couple-thinkingThis tidbit came to me indirectly.   I was having a meeting with a talented architect this afternoon, and after the meeting wrapped up, we were chatting about some of the different tactics we’ve seen for “selling an idea to an executive.”  At the end of the day, the ability to influence an executive is a core competency for Enterprise Architects.

So this architect, whom I will name “Bob” to protect his identity, points out the problem of the “sidetracked metaphor.”  It happens like this:

  • You are working hard to take a really complex idea and turn it into something that a business executive can get his or her head around, without too much difficult.  Something that you can explain, and that rings true.
  • You come up with a metaphor that you find compelling.  Perhaps you run it past some of your friends, and they find it compelling too.  So you put the metaphor into a powerpoint deck and work all your content around it.
  • You give the presentation.
  • The executive stops you:  He doesn’t understand the metaphor, or worse, he doesn’t agree with it.  He flips the bozo bit on you.  Your idea is dead.  Doesn’t matter if the idea will save him millions.  Actually, it does matter… because the next person to present the idea, using a metaphor that he likes, will get his ear.  THAT person will convince him.  You won’t.

Ouch.

So how do you prevent this?  Bob gave me a good idea…

Investigate the things that the executive has said, or written about.  Investigate other programs or ideas that he has signed up for.  Investigate business books that he has mentioned.  Investigate products that he loves to talk about, and even activities he may be involved with.  You are looking for the metaphors.

Create a list of metaphors that your target executive understands.  What metaphors have driven him to action?  What metaphors does he use in his own presentations?

Leverage that knowledge.  Pick a metaphor that is related, or ties neatly, with one that he or she is already familiar with.  Reuse a metaphor if it won’t create confusion.  Put that metaphor into your deck.

Your odds of getting your idea into the head of your executive just doubled.

By Nick Malik

Former CIO and present Strategic Architect, Nick Malik is a Seattle based business and technology advisor with over 30 years of professional experience in management, systems, and technology. He is the co-author of the influential paper "Perspectives on Enterprise Architecture" with Dr. Brian Cameron that effectively defined modern Enterprise Architecture practices, and he is frequent speaker at public gatherings on Enterprise Architecture and related topics. He coauthored a book on Visual Storytelling with Martin Sykes and Mark West titled "Stories That Move Mountains".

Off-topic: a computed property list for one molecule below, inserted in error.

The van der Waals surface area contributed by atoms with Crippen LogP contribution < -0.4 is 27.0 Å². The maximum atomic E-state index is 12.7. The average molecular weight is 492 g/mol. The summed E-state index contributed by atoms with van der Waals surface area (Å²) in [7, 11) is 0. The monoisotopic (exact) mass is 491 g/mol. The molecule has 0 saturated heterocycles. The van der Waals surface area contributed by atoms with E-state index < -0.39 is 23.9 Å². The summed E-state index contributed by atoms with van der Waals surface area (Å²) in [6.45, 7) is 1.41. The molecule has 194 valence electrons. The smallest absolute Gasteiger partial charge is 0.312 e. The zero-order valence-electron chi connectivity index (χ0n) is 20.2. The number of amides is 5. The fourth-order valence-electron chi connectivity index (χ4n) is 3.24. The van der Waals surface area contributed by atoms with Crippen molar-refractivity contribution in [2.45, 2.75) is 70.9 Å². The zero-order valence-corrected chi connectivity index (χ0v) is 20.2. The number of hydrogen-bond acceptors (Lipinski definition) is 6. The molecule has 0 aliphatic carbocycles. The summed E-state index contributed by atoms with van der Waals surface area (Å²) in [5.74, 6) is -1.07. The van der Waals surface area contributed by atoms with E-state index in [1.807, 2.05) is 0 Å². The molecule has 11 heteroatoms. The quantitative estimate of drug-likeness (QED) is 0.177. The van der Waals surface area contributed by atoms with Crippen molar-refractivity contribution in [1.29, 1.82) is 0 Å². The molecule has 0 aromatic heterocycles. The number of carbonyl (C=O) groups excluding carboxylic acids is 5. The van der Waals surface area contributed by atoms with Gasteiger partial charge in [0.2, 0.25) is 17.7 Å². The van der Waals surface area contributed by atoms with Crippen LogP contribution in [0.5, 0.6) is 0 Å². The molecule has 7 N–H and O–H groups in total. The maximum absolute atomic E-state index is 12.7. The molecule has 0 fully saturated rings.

6 thoughts on “Selling to Executives – Investigate their metaphors”
  1. I completely understand the problem with metaphors, having seen them backfire in the past. Why not use a use case or practical example rather than a metaphor? Less risk of being sidetracked by something that’s not even relevant to your solution.

  2. Hi Sandy,

    You would, of course, use as many tools as you can.  There are times, though, when a metaphor is necessary.  I’ve heard everything from "plumbing systems" through "city planners," from "standard outlets" to "landscape design."

    At the EAC conference, there is even a session on different metaphors for EA (archetypes) that can be used both to describe the engagement model and get buy in for the program.  

    So going without metaphors is an option, but frequently, metaphors are needed.

    So choose wisely.

  3. This sounds like a common technique that comedians do with their acts, which is to tell an (often corny) joke near the beginning and then relate other jokes back to the original one or more times later in the show.  For some reason it helps the audience to relate to the comedian.  

    (The executive’s metaphor is the corny joke, and you have to bring your own metaphors around in a way that relates back to it, thus helping him to relate).

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